The strength of the book is the immense amount of detail provided by the author about family relationships in 17th Century Rhode Island, especially when that family consists of several generations residing under one large roof; expectations of inheritance by male sons; roles within the family expected to be performed by sons, daughters, wives, grand-children, and servants; lack of available currency and use of paper notes signifying debts; eternal existence of physical and emotional intra-familial abuse; and religious beliefs, changeability and effects on family relationships. The author makes her point, but not especially clearly, since she is prone to speculation and repeated use of words indicating educated guesses and inferences. Working backwards from insanity in later generations of possible descendants of this branch of the Cornell family to infer possible schizophrenia in son Thomas and suicidal tendencies in mother Rebecca is hard to follow and probably not accurate.
There are, to me, several weaknesses of the book. The author throws out names of religious splinter groups without explanation of their beliefs and why this would cause friction between family members under the same roof. While the book started out very readable, it soon became bogged down in repeated details and unproven speculation, making the reading very dull for the most part. This is a book that would be very interesting to historians and theologians but not to the general reading public. I had expected it to be much more interesting than it was, and I had to search for details I considered important. For example, on page 35, there is a drawing of Rebecca’s room, indicating the location but not the size of the fireplace. On the next page there is a picture of a bed similar to the one Rebecca would have had. Then there is a brief discussion of what the various witnesses saw when they entered the room and that nobody heard or smelled anything when Rebecca’s body burned.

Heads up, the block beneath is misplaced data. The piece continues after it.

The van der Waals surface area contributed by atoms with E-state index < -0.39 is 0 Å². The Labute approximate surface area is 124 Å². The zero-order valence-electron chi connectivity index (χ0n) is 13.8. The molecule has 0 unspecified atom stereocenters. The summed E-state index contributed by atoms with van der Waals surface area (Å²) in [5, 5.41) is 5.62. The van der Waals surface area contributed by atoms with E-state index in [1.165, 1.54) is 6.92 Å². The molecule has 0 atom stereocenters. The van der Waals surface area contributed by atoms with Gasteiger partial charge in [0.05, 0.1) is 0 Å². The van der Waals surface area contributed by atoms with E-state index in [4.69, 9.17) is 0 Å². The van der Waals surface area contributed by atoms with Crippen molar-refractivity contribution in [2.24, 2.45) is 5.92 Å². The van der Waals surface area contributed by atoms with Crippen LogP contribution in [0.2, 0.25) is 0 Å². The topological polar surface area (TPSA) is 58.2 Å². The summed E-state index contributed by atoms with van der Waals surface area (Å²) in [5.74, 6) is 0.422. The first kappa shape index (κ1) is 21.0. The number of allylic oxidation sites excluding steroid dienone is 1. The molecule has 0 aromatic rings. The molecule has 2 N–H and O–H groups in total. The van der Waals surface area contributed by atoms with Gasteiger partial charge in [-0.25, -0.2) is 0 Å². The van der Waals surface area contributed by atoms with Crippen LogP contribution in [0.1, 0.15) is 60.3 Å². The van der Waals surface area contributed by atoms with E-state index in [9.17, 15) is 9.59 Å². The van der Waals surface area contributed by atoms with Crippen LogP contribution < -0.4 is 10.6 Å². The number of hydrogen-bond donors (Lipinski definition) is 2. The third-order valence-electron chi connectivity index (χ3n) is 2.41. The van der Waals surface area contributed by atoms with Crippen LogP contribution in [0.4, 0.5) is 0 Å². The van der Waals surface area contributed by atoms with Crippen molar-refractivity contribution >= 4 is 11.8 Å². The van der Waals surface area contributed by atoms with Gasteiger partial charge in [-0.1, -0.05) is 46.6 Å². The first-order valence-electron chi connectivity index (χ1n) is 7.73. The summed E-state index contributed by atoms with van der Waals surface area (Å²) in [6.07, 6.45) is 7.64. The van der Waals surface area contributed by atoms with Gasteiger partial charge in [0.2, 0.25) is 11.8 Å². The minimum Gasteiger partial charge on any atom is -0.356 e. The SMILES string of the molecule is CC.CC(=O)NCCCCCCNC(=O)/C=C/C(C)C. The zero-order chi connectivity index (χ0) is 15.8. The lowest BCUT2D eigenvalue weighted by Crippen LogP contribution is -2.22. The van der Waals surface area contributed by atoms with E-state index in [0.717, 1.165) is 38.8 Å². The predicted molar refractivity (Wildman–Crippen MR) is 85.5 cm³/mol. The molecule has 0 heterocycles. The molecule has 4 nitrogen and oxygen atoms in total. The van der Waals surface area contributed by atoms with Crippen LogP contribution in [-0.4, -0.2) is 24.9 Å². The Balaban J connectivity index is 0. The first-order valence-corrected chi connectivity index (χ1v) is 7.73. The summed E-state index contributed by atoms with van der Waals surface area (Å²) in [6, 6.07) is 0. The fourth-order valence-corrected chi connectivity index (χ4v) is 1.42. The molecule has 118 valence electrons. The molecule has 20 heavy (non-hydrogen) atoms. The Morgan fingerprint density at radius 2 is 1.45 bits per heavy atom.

The author then goes into the family history, Rhode Island history, religious conflict in the community, inheritance practices, the arrival of the Puritans in Plymouth Colony, whether or not the wound found later in Rebecca’s body was inflicted or caused by decay, tools that could have made such a wound, why blood on Thomas’ body might not have been noticed, and many other speculative areas about what might have happened. The picture of the similar fireplace and hearth are on page 128. While the dimensions are not given, the picture shows that the fireplace was walk-in and had a huge hearth. The walls were very dense and contained stairways. If the family members were in the next room seated around the dining table talking and eating, they would not have heard or smelled anything coming from Rebecca’s room.
I would not recommend this book to any of my friends. The content is of limited interest to the general public and is much too detailed and repetitive to be liked even as a historical reference book. The subject matter and immense amount of details made what should have been an interesting book very dull.